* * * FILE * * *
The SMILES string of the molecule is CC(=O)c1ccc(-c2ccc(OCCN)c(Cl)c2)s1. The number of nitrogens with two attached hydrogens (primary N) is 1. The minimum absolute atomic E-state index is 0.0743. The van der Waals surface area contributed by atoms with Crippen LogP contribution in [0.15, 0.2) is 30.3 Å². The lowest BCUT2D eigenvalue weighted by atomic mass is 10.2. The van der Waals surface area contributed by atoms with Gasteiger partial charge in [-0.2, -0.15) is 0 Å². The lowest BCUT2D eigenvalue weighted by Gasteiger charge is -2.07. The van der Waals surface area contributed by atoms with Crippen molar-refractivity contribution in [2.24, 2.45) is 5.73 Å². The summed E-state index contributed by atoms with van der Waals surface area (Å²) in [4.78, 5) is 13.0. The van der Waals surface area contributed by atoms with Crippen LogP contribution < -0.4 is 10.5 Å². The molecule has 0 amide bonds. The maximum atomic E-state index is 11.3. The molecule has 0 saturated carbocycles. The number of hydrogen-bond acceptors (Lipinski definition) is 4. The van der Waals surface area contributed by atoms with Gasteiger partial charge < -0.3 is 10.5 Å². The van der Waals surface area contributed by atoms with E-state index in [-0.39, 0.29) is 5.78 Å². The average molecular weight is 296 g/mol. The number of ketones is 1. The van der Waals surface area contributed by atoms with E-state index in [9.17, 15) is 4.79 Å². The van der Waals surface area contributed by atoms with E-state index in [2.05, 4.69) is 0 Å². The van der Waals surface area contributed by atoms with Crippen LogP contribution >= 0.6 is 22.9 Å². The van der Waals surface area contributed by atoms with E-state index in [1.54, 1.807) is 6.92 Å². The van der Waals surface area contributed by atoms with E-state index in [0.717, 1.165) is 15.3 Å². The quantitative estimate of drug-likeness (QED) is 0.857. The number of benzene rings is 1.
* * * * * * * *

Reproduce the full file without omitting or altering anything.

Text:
The SMILES string of the molecule is CC(=O)c1ccc(-c2ccc(OCCN)c(Cl)c2)s1. The number of nitrogens with two attached hydrogens (primary N) is 1. The minimum absolute atomic E-state index is 0.0743. The van der Waals surface area contributed by atoms with Crippen LogP contribution in [0.15, 0.2) is 30.3 Å². The lowest BCUT2D eigenvalue weighted by atomic mass is 10.2. The van der Waals surface area contributed by atoms with Gasteiger partial charge in [-0.2, -0.15) is 0 Å². The lowest BCUT2D eigenvalue weighted by Gasteiger charge is -2.07. The van der Waals surface area contributed by atoms with Crippen molar-refractivity contribution in [2.24, 2.45) is 5.73 Å². The summed E-state index contributed by atoms with van der Waals surface area (Å²) in [4.78, 5) is 13.0. The van der Waals surface area contributed by atoms with Crippen LogP contribution < -0.4 is 10.5 Å². The molecule has 0 amide bonds. The maximum atomic E-state index is 11.3. The molecule has 0 saturated carbocycles. The number of hydrogen-bond acceptors (Lipinski definition) is 4. The van der Waals surface area contributed by atoms with Gasteiger partial charge < -0.3 is 10.5 Å². The van der Waals surface area contributed by atoms with E-state index in [-0.39, 0.29) is 5.78 Å². The average molecular weight is 296 g/mol. The number of ketones is 1. The van der Waals surface area contributed by atoms with E-state index in [9.17, 15) is 4.79 Å². The van der Waals surface area contributed by atoms with E-state index in [2.05, 4.69) is 0 Å². The van der Waals surface area contributed by atoms with Crippen LogP contribution >= 0.6 is 22.9 Å². The van der Waals surface area contributed by atoms with E-state index in [1.54, 1.807) is 6.92 Å². The van der Waals surface area contributed by atoms with E-state index in [0.717, 1.165) is 15.3 Å². The quantitative estimate of drug-likeness (QED) is 0.857. The number of benzene rings is 1.